Adobe has launched a suite of mobile apps to support its Creative Cloud mainstays like Photoshop, Illustrator, and InDesign. I’m going to introduce you to one of my favorite mobile apps, Adobe Capture CC.
It sure is a nifty little app, allowing you to ‘capture’ images, colors and patterns while on the go, and transform them into vector assets ready for using in your designs.
Here, I’ll give you a whirlwind tour of the main features of the Capture app, and take it for a test ride.
1. Overview of Capture’s Main Features
The app transforms your phone’s camera into a sophisticated scanner, allowing you to pick up shape, pattern and color from the world around you.
The app divides into five main features:
- Shapes—pick up a shape with your camera and Capture will transform it into a vector image.
- Patterns—take an image or section of an image and repeat it to create intricate, geometric patterns.
- Colors—pick up color palettes from a photo and save them as a color theme, in the same way as you would with Adobe Color CC.
- Brushes— Use a photo as a starting point for creating brushes in a range of styles, using either your finger or an Apple Pencil. This also works alongside the Sketch app if you have that too.
- Looks—A feature designed for creating video content, this allows you to capture color and light from images and save them as ‘Looks’ to use in your projects.
Once you’ve created a shape, pattern, color theme, brush, or look, you can save these to Creative Cloud libraries. You can then access your saved items in other Adobe mobile apps, or on your desktop computer. You can also send patterns over to Photoshop to use as fill in your designs.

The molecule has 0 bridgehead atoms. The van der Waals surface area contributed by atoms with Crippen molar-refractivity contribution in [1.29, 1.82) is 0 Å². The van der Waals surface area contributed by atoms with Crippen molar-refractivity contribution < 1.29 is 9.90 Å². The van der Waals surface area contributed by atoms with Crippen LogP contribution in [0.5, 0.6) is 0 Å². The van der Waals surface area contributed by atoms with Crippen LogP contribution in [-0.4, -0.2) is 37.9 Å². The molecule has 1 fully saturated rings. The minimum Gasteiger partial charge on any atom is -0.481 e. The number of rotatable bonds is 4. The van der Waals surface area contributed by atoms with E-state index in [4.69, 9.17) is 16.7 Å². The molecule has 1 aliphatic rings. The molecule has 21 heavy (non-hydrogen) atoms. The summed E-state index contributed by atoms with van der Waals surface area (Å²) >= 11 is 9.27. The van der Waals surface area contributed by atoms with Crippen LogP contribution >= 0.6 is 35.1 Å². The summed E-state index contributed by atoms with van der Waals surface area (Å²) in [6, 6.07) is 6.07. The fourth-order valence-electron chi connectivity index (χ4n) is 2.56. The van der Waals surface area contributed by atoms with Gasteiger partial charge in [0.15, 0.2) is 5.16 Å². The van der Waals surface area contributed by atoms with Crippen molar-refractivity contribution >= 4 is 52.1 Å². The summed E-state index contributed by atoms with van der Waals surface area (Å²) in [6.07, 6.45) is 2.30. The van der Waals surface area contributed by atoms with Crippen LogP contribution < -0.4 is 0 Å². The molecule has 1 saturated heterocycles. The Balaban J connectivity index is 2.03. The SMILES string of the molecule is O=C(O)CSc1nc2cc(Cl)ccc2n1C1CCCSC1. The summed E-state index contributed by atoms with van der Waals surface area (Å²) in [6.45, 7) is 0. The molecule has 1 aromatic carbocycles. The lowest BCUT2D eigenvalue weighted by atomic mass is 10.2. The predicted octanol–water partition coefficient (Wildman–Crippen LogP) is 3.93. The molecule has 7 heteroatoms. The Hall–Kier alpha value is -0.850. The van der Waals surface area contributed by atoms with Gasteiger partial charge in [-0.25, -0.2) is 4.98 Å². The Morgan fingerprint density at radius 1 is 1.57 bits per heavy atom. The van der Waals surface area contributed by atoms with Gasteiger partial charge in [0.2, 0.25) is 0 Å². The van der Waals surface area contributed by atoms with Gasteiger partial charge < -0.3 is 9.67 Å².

Capture gives you the power to share your saved assets quickly and easily with friends or colleagues too, which means logo brainstorming just became a whole lot easier over your lunch hour when inspiration suddenly hits.
I’ll show you an example of Capture in action, using the Shapes function to create a logo concept quickly and easily.
2. Taking Capture for a Test Drive
I install the Adobe Capture CC app onto my Android phone, and take it for a walk. It’s pretty grey and rainy outside, so I’m not feeling in the mood for taking pictures of interesting trees today. Instead, I browse the house for items which grab my interest. This wooden fox head soon catches my eye.
I open the app and click on the Shapes tab to activate the scanner. Hovering over the object, Capture picks up the strong silhouette and texture. Dragging the bottom slider across to the right allows me to pick up even more detail.
Pressing the camera icon opens up the image in a new window, Refine. Using the Keep in Shape or Remove from Shape buttons, you can highlight areas of the image with your finger and choose to include or exclude them from the image.
I hit the top right-hand arrow to confirm I’m happy with the image. Capture begins a minute-long process of smoothing the shape...
... I head off to put the kettle on while the app continues to process...
... until it saves the shape as a beautiful, sharp vector image.
Now I can choose to save the shape to a library for editing later in Illustrator. I create a new library, named ‘Fox Logo’, hit Create, and save the shape to this library.
I can also share this shape with a friend if I want to, directly from the mobile app.
After a cup of tea, I head back to my desktop and open up my Creative Cloud Assets. You can either do this online or open up the asset library in the Adobe CC application of your choice.
Opening up the shape in Illustrator CC allows me to scale and edit the vector shape, and develop a logo design.
The font I’ve used here is the free-to-download Jauría.
It really is as simple as that! Adobe Capture CC is a fantastic little tool for speeding up the design process, allowing you to take full advantage whenever you’re hit by a lightning bolt of inspiration.
The photo-to-vector technology is truly impressive and represents a more professional-standard evolution from the Image Trace function of old.
I'd love to hear your thoughts about Adobe’s new mobile apps. Have you used them? Do you like their functionality? Think anything can be improved? Let me know in the comments below.